The Board

a beautiful mind movie

There’s an unforgettable scene in the movie A Beautiful Mind when the wife discovers her husband's conspiracy room. He, being a pattern genius and a schizophrenic, had assembled a vast conspiracy board with endless connections to grand plans from enemies far and wide.

While the example in A Beautiful Mind showed its downsides, connecting the dots between different data points can be a powerful way of representing the world. This used to be something limited to newspaper clippings and yarn, but today we get to benefit from the scalability of computation. Specifically, this is the realm of graph databases.


Graph Database

In a graph database, you usually see it represented as a set of nouns and verbs. The nodes are typically a person, place, or thing, and the relationship that connects the nodes typically represents the verbs. My goal in using nouns and verbs is to simplify the concept so it’s not an exact parallel. So let’s go through an example:


graph database


In this graph, we show how INTRICITY is related to Alphabet (Google’s parent). You can see that “INTRICITY” connects to “ALPHABET” via “YOUTUBE”. INTRICITY is a user of YouTube and Alphabet owns YouTube. The circles represent the people, places, and things; the arrows represent the direction of the described relationship.

As you could imagine the relationship between INTRICITY and Alphabet might be much stronger through other Alphabet platforms. Graph databases have the ability to branch into many, many relationships at a time. Here are some attributed examples:


large relationship graph database


large relationship graph database

What surprises most people is that the graph database structure isn’t some kind of metaphorical representation of deeper tables. The graph database is the model you see. To see the raw data, here’s a CSV export from a movie data set provided from Neo4j.

the matrix graph database(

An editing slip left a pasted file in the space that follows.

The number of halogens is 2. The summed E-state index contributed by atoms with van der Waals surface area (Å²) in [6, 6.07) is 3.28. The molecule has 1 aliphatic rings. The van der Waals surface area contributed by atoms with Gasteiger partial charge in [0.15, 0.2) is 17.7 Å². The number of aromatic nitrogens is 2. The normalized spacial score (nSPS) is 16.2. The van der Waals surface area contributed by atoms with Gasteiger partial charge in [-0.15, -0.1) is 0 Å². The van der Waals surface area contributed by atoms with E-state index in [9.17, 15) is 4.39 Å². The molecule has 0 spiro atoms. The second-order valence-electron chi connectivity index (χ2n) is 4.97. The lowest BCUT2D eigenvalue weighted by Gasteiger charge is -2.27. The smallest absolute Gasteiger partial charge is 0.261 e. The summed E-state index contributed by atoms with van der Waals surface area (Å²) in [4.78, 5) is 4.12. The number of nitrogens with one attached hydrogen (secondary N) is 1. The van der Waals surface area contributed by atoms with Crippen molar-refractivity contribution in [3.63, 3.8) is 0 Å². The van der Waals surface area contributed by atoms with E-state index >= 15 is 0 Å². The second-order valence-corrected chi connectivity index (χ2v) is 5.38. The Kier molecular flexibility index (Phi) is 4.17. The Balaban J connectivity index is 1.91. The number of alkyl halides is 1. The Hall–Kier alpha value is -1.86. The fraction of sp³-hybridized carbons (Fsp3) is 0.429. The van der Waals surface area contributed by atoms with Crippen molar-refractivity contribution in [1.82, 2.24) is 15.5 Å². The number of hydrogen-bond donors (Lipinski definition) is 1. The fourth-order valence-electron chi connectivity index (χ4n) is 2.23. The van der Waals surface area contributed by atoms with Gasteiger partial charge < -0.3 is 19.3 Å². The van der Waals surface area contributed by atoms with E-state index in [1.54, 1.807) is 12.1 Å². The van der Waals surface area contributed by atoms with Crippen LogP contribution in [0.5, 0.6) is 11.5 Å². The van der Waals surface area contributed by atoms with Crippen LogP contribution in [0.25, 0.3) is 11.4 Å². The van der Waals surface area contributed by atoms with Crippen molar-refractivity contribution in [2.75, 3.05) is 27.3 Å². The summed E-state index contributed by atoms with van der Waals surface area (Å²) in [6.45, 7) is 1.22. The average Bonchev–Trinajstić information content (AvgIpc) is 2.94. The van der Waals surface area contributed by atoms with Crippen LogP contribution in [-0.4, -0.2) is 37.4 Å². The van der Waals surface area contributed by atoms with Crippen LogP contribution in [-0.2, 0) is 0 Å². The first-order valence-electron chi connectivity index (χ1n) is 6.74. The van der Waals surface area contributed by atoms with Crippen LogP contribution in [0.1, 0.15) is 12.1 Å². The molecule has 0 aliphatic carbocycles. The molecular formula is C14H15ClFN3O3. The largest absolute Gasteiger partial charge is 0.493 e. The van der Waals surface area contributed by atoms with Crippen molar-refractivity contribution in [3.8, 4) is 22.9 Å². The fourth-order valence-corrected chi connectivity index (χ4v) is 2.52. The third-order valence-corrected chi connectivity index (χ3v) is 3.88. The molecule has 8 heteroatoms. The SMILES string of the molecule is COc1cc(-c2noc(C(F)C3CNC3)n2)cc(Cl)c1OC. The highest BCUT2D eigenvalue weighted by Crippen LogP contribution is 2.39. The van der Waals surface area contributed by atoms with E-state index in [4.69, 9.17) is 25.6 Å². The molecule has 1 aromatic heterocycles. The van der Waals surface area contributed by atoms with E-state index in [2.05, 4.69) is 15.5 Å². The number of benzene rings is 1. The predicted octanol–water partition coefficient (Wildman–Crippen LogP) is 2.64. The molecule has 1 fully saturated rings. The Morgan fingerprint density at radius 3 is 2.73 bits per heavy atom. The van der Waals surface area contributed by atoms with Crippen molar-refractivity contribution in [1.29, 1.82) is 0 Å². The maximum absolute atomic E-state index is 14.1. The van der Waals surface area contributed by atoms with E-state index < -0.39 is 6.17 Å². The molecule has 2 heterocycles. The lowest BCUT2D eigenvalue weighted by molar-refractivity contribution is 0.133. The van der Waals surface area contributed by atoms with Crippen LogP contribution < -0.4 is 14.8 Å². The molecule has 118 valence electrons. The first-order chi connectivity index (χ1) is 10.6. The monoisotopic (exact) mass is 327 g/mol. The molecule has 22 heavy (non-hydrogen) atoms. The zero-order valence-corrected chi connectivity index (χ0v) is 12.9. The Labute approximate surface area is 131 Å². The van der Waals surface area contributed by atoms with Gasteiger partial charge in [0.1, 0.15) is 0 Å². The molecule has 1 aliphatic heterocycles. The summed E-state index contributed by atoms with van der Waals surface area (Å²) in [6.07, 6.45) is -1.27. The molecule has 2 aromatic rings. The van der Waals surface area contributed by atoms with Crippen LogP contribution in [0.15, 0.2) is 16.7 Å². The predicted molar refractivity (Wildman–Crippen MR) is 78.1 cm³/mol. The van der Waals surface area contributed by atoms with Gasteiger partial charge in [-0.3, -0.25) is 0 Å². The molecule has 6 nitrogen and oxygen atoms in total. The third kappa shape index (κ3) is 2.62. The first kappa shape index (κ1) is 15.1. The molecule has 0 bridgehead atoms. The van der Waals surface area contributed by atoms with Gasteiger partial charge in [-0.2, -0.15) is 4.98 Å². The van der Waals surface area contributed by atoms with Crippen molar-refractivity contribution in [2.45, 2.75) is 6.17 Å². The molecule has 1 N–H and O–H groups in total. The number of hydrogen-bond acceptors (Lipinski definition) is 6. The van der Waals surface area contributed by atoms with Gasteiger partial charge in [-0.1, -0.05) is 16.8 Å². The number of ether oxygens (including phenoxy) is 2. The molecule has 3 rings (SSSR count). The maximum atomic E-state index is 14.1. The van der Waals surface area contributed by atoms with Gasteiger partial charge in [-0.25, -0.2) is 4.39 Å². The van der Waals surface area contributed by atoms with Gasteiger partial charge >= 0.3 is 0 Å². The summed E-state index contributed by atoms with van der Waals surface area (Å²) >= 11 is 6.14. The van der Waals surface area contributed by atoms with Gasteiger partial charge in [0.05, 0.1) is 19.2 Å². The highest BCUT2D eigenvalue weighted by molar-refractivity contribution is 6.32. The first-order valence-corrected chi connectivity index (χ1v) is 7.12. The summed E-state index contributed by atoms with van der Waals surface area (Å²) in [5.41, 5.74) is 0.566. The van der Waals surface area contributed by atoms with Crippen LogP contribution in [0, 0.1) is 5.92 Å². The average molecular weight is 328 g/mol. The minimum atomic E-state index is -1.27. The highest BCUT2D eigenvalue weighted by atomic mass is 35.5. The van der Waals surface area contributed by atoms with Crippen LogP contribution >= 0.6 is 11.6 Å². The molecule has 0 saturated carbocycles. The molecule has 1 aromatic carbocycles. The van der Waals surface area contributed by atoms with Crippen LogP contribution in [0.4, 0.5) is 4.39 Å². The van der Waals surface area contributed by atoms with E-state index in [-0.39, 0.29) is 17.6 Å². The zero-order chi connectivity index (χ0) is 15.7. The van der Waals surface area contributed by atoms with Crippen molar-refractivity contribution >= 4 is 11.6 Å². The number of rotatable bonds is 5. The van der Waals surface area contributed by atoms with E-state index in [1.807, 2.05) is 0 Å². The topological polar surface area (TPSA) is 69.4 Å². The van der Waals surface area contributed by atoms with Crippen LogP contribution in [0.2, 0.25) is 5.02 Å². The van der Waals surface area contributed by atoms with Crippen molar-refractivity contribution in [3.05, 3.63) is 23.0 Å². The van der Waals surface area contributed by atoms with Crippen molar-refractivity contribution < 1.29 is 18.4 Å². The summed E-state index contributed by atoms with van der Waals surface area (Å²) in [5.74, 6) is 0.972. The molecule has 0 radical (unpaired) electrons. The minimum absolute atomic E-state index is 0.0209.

matrix csv file


The goal here is to encapsulate the nouns and verbs in a model that can capture the connections between them. This simplicity allows the graph queries to traverse many joins.





Unlike a relational database that works via set-based queries, a graph database already has the data stored in a “network” that “captures” the relationship within the data. For queries that need to determine the relationships/connections between “nodes”, the graph database performance is constant even as your data grows.


Purpose Built & Time to Market

For use cases that require a depth of understanding about a cohort of customers, vendors, locations, etc, where we would like to determine relationships, the distance between nodes [think LinkedIn or the famous example of degrees of separation with actor Kevin Bacon] we can deliver these solutions to market in more a streamlined and efficient way.




Purpose Built

For use cases that have low cardinality such as application sources, On-Line Transaction Processing (OLTP), a graph database, would be used as a complementary solution. A graph database would not be appropriate for period-over-period reporting, capturing slowly changing dimensions, etc.



Unlike traditional databases (relational SQL based), graph databases have proprietary languages and APIs. These skills may not be as readily available in the marketplace.



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